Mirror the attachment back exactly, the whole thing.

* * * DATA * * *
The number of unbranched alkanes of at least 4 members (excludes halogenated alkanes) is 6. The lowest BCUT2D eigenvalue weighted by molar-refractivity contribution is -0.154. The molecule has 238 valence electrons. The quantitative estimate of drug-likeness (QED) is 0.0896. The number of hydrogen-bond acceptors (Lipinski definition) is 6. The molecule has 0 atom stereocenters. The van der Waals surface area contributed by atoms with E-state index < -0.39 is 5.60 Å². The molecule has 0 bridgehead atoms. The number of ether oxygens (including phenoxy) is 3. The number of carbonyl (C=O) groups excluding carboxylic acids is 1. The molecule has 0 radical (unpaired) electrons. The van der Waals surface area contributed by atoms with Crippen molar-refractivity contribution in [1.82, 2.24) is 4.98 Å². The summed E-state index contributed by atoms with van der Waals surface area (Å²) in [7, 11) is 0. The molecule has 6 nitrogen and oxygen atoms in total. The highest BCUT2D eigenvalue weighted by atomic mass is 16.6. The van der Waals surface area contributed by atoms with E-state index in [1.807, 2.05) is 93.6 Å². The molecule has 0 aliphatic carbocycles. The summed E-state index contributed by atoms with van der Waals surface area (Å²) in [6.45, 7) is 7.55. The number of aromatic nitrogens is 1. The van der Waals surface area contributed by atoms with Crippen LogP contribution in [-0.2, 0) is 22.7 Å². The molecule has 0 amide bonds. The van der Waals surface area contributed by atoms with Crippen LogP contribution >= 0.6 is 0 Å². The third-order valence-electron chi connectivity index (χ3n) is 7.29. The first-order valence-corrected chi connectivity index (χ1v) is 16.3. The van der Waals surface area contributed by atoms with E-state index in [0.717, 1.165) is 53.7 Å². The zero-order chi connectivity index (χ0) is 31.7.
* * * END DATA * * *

The number of unbranched alkanes of at least 4 members (excludes halogenated alkanes) is 6. The lowest BCUT2D eigenvalue weighted by molar-refractivity contribution is -0.154. The molecule has 238 valence electrons. The quantitative estimate of drug-likeness (QED) is 0.0896. The number of hydrogen-bond acceptors (Lipinski definition) is 6. The molecule has 0 atom stereocenters. The van der Waals surface area contributed by atoms with E-state index < -0.39 is 5.60 Å². The molecule has 0 bridgehead atoms. The number of ether oxygens (including phenoxy) is 3. The number of carbonyl (C=O) groups excluding carboxylic acids is 1. The molecule has 0 radical (unpaired) electrons. The van der Waals surface area contributed by atoms with Crippen molar-refractivity contribution in [1.82, 2.24) is 4.98 Å². The summed E-state index contributed by atoms with van der Waals surface area (Å²) in [7, 11) is 0. The molecule has 6 nitrogen and oxygen atoms in total. The highest BCUT2D eigenvalue weighted by atomic mass is 16.6. The van der Waals surface area contributed by atoms with E-state index in [1.807, 2.05) is 93.6 Å². The molecule has 0 aliphatic carbocycles. The summed E-state index contributed by atoms with van der Waals surface area (Å²) in [6.45, 7) is 7.55. The number of aromatic nitrogens is 1. The van der Waals surface area contributed by atoms with Crippen LogP contribution in [-0.2, 0) is 22.7 Å². The molecule has 0 amide bonds. The van der Waals surface area contributed by atoms with Crippen LogP contribution >= 0.6 is 0 Å². The third-order valence-electron chi connectivity index (χ3n) is 7.29. The first-order valence-corrected chi connectivity index (χ1v) is 16.3. The van der Waals surface area contributed by atoms with E-state index in [0.717, 1.165) is 53.7 Å². The zero-order chi connectivity index (χ0) is 31.7.